Regional economic development is shaped by many policies, which are implemented by national governments, regional and state governments, and local governments. But local economic development policies in Greater Los Angeles and the San Francisco Bay Area since 1970 had little to do with the economic divergence of these two regions. In reality, many so-called economic development policies have little to do with economic development as such, instead emphasizing land use changes and competition for sales tax revenue rather than industry and job development. Many of the problems with local planning and development policies in the United States in general are exemplified by the comparison of the San Francisco Bay Area and Greater Los Angeles.

7Beliefs and Worldviews in Economic Development: To Which Club Do We Belong? chapter abstract

Dominant beliefs-those of political and economic entrepreneurs in a position to make policies-over time result in the accretion of an elaborate structure of institutions that determine economic and political performance. This chapter documents the worldviews and beliefs of regional leaders in the San Francisco Bay Area and Greater Los Angeles since 1970. In Los Angeles, leaders never developed a consistent vision of the new economy or the region's role in it; in San Francisco, this vision emerged early in the 1980s and was reinforced over time and diffused throughout the region's leadership institutions. Moreover, San Francisco's leadership institutions are stronger and more interconnected than those of Greater Los Angeles, and its political majorities are more consistent over time, leading to more consistent regional policy agendas.

8Seeing the Landscape: The Relational Infrastructure of Regions chapter abstract

Networks of people and organizations create "invisible colleges" in labor markets, industries, communities, and political leadership. They influence who gets access to other people and hence to implementing ideas and finding resources. This chapter measures the corporate, philanthropic, and leadership networks of the San Francisco Bay Area and Greater Los Angeles since 1980. It shows that they had similar starting points in terms of their structure of connections, but that they diverged. Principal firms and industries in Los Angeles became less connected, while in San Francisco they become more closely intertied, with broader and deeper connections among their boards of directors. Networks among scientists, researchers, entrepreneurs, and firms are much denser in San Francisco than in Greater Los Angeles. There are more industry-building dealmakers in the Bay Area than in Los Angeles. The relational infrastructures of the two regions have become more and more different over time.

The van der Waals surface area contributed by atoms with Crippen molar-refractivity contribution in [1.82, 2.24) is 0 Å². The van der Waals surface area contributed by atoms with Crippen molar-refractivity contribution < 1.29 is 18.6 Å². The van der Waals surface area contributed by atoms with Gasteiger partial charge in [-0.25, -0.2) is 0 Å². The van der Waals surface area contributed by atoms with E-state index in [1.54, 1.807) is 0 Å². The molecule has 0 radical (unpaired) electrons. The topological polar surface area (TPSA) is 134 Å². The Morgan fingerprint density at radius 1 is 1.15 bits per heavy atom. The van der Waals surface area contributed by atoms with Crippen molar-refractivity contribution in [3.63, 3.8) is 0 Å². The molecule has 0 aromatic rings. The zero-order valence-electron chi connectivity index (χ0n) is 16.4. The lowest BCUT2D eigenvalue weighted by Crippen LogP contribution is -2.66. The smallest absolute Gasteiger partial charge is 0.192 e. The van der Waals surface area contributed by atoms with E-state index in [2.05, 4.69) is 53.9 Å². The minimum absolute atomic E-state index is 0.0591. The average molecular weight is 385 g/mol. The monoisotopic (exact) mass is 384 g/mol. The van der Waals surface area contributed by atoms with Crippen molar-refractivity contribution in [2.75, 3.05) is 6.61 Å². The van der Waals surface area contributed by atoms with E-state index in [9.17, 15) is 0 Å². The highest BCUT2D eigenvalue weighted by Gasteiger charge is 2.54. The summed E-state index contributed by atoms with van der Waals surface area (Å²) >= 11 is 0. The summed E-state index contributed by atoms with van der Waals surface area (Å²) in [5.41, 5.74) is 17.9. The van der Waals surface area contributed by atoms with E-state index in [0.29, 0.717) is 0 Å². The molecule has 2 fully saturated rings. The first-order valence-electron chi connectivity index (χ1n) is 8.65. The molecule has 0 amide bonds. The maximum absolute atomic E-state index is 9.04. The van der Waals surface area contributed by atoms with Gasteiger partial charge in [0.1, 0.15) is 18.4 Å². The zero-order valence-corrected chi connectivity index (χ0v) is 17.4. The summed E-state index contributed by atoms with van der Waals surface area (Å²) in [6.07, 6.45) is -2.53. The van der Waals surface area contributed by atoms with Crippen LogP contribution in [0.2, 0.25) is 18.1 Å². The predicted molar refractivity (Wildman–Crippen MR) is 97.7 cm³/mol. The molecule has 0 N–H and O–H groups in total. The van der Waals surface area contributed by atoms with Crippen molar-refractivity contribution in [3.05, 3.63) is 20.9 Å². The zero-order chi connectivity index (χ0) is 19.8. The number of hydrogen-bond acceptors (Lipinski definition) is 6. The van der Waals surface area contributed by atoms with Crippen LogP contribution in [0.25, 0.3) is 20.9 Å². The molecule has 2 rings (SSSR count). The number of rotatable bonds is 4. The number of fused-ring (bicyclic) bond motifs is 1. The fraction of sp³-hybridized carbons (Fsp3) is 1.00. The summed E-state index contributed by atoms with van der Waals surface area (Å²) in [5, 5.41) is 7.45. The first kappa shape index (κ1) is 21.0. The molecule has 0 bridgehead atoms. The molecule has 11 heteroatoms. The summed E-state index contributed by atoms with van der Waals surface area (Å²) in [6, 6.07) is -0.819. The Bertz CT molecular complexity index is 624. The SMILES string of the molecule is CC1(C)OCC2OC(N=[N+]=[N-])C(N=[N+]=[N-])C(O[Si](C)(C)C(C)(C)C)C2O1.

9Connecting the Dots: What Caused Divergence? chapter abstract

The sources of economic divergence lie in their divergent levels and types of economic specialization. Specialization is caused by many forces, including lucky breakthroughs in technology, particular powerful individuals, decisions of key firms at critical turning points, and lock-in effects from initial advantages. Most of these forces cannot be predicted or created. But they must find fertile ground, and this ground is prepared by the ability of the regional economy's firms, leaders, and workers to create and absorb the organizational change that is key to new, high-wage industries. Los Angeles and San Francisco are a striking contrast in these abilities, with Los Angeles's firms and leaders persistently returning to Old Economy organizational forms and San Francisco's firms and leaders consistently inventing the organizational forms of the New Economy that become models for the American and world economies as a whole.

10Shaping Economic Development: Policies and Strategies chapter abstract